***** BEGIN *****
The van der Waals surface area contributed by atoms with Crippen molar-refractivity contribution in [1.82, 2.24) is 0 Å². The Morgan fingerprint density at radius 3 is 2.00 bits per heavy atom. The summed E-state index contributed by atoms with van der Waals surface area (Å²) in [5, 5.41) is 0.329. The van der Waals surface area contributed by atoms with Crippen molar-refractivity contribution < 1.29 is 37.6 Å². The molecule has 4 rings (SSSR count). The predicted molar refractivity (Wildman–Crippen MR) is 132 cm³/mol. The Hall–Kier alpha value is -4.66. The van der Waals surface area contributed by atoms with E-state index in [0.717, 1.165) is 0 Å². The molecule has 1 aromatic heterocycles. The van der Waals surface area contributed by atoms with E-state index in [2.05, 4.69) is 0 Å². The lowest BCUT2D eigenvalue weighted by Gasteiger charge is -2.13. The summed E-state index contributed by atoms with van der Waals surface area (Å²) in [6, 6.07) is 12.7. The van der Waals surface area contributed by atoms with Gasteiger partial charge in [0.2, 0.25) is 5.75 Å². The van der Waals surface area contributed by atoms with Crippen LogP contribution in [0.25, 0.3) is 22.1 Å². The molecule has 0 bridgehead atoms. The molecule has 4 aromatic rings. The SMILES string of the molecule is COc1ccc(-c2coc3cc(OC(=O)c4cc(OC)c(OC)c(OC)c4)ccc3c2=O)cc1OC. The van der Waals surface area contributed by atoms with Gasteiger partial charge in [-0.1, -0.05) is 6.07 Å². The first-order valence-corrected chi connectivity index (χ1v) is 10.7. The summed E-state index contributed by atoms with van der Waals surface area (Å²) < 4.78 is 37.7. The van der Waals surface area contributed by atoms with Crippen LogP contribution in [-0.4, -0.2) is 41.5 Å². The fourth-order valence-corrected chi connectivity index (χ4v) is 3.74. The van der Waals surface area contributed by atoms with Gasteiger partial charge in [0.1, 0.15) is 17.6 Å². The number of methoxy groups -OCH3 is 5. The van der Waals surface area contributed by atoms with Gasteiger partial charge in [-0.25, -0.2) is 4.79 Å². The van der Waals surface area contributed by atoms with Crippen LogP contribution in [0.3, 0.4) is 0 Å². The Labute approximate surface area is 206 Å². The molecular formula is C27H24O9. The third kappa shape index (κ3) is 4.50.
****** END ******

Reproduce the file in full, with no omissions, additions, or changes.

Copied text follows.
The van der Waals surface area contributed by atoms with Crippen molar-refractivity contribution in [1.82, 2.24) is 0 Å². The Morgan fingerprint density at radius 3 is 2.00 bits per heavy atom. The summed E-state index contributed by atoms with van der Waals surface area (Å²) in [5, 5.41) is 0.329. The van der Waals surface area contributed by atoms with Crippen molar-refractivity contribution < 1.29 is 37.6 Å². The molecule has 4 rings (SSSR count). The predicted molar refractivity (Wildman–Crippen MR) is 132 cm³/mol. The Hall–Kier alpha value is -4.66. The van der Waals surface area contributed by atoms with E-state index in [0.717, 1.165) is 0 Å². The molecule has 1 aromatic heterocycles. The van der Waals surface area contributed by atoms with E-state index in [2.05, 4.69) is 0 Å². The lowest BCUT2D eigenvalue weighted by Gasteiger charge is -2.13. The summed E-state index contributed by atoms with van der Waals surface area (Å²) in [6, 6.07) is 12.7. The van der Waals surface area contributed by atoms with Gasteiger partial charge in [0.2, 0.25) is 5.75 Å². The van der Waals surface area contributed by atoms with Crippen LogP contribution in [0.25, 0.3) is 22.1 Å². The molecule has 0 bridgehead atoms. The molecule has 4 aromatic rings. The SMILES string of the molecule is COc1ccc(-c2coc3cc(OC(=O)c4cc(OC)c(OC)c(OC)c4)ccc3c2=O)cc1OC. The van der Waals surface area contributed by atoms with Gasteiger partial charge in [-0.1, -0.05) is 6.07 Å². The first-order valence-corrected chi connectivity index (χ1v) is 10.7. The summed E-state index contributed by atoms with van der Waals surface area (Å²) < 4.78 is 37.7. The van der Waals surface area contributed by atoms with Crippen LogP contribution in [-0.4, -0.2) is 41.5 Å². The fourth-order valence-corrected chi connectivity index (χ4v) is 3.74. The van der Waals surface area contributed by atoms with Gasteiger partial charge in [0.1, 0.15) is 17.6 Å². The number of methoxy groups -OCH3 is 5. The van der Waals surface area contributed by atoms with Gasteiger partial charge in [-0.25, -0.2) is 4.79 Å². The van der Waals surface area contributed by atoms with Crippen LogP contribution in [0.3, 0.4) is 0 Å². The Labute approximate surface area is 206 Å². The molecular formula is C27H24O9. The third kappa shape index (κ3) is 4.50.